A Rockapaedia Obituary
Peggy Lee died aged eighty-one on 21st January 2002 in Bel Air, Los Angeles, California, U.S.A. The cause was a heart attack, she was cremated and her ashes were buried in a bench-style monument in Westwood Village Memorial Park Cemetery in Los Angeles, California, U.S.A.
Peggy was born Norma Deloris Egstrom on 26th May 1920 in Jamestown, North Dakota, the seventh of eight children to parents Marvin Olof Egstrom, a station agent for the Midland Continental Railroad, and his wife, Selma. She and her family were Lutherans. Her father was Swedish-American and her mother was Norwegian-American. After her mother died when Peggy Lee was four, her father married a second time to Min.
Peggy Lee first sang professionally over KOVC radio in Valley City, North Dakota. She later had her own series on a radio show sponsored by a local restaurant that paid her a salary in food. Both during and after her high school years, Peggy Lee sang for small sums on local radio stations. Radio personality Ken Kennedy, of WDAY in Fargo, North Dakota, changed her name from Norma to Peggy Lee. Peggy left home and travelled to Los Angeles at the age of seventeen and was noticed by hotel owner Frank Bering while working at the Doll House in Palm Springs, California. It was here that she developed her trademark sultry purr, having decided to compete with the noisy crowd with subtlety rather than volume. Beringin offered her a gig at The Buttery Room, a nightclub in the Ambassador Hotel East in Chicago. There, she was noticed by bandleader Benny Goodman. According to Peggy Lee, Benny's then-fiancée, Lady Alice Duckworth, came into The Buttery, and she was very impressed. So the next evening she brought Benny in, because they were looking for a replacement for Helen Forrest. And although she didn't know, she was it. He was looking at her strangely, she thought, but it was just his preoccupied way of looking. She thought that he didn't like her at first, but it just was that he was preoccupied with what he was hearing. Peggy joined his band in 1941 and stayed for two years.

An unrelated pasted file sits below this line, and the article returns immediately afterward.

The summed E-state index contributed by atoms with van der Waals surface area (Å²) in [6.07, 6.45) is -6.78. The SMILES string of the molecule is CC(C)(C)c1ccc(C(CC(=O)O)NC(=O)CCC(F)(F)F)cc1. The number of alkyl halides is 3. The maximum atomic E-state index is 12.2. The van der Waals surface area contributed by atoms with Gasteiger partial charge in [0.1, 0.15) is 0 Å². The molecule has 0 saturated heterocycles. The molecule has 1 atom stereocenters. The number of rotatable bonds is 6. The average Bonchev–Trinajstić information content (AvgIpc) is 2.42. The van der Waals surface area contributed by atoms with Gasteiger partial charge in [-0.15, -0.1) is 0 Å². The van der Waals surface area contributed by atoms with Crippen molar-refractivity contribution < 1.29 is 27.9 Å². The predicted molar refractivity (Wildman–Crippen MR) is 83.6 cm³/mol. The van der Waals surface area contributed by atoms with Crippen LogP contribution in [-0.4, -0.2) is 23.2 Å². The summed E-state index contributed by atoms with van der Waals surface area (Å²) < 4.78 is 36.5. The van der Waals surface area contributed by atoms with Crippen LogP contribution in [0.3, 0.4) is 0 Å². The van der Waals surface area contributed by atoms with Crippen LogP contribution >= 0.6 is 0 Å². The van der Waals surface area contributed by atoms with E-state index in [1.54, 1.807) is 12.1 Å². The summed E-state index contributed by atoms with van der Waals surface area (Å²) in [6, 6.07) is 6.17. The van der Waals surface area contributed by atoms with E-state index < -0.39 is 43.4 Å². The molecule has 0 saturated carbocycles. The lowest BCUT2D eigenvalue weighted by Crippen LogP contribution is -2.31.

In 1942 Peggy Lee had her first number 1 hit, "Somebody Else Is Taking My Place", followed by 1943's "Why Don't You Do Right?", which sold over 1 million copies and made her famous. She sang with Goodman's orchestra in two 1943 films, Stage Door Canteen and The Powers Girl.
In March 1943 Peggy Lee married Dave Barbour, a guitarist in Goodman's band. Peggy Lee said that David joined Benny's band and there was a ruling that no one should fraternize with the girl singer. But she fell in love with David the first time she heard him play and so she married him. Benny then fired David, so she quit, too. Benny and Peggy made up, although David didn't play with him anymore.
When she left the band that spring of 1943, her intention was to quit the footlights altogether and become Mrs. Barbour, fulltime housewife. It's to Mr. Barbour's credit that he refused to let his wife's singing and composing talent lay dormant for too long. . "But 'Why Don't You Do Right' was such a giant hit that she kept getting offers and kept turning them down. And at that time it was a lot of money. But it really didn't matter to her at all because she was very happy. All she wanted was to have a family and cling to the children. Well, they kept talking to me and finally David joined them and said that she really has too much talent to stay at home and someday she might regret it.
Peggy drifted back to songwriting and occasional recording sessions for the Capitol Records in 1947, for whom she recorded a long string of hits, many of them with lyrics and music by herself and Barbour, including "I Don't Know Enough About You" in1946 and "It's a Good Day" in 1947. With the release of the US number 1-selling record of 1948, "Mañana", her "retirement" was over. In 1948, Peggy Lee's work was part of Capitol's library of electrical transcriptions for radio stations. An ad for Capitol Transcriptions in a trade magazine noted that the transcriptions included special voice introductions by Peggy Lee.
In 1948 Peggy Lee joined vocalists Perry Como and Jo Stafford as a host of the NBC Radio musical program The Chesterfield Supper Club. She was a regular on The Jimmy Durante Show and appeared frequently on Bing Crosby's radio shows during the late 1940s and early 1950s.
Peggy recorded a popular version of "Fever" by Little Willie John, written by Eddie Cooley and John Davenport, to which she added her uncopyrighted lyrics ("Romeo loved Juliet," "Captain Smith and Pocahontas"). Her relationship with Capitol spanned almost three decades aside from a brief detour (1952–1956) at Decca. For that label she recorded Black Coffee, one of her most acclaimed albums and had hit singles such as "Lover" and "Mister Wonderful".
Peggy Lee continued to perform into the 1990s, sometimes confined to a wheelchair. After years of poor health, she died of complications from diabetes and a heart attack.
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song:'Black Coffee' by Peggy Lee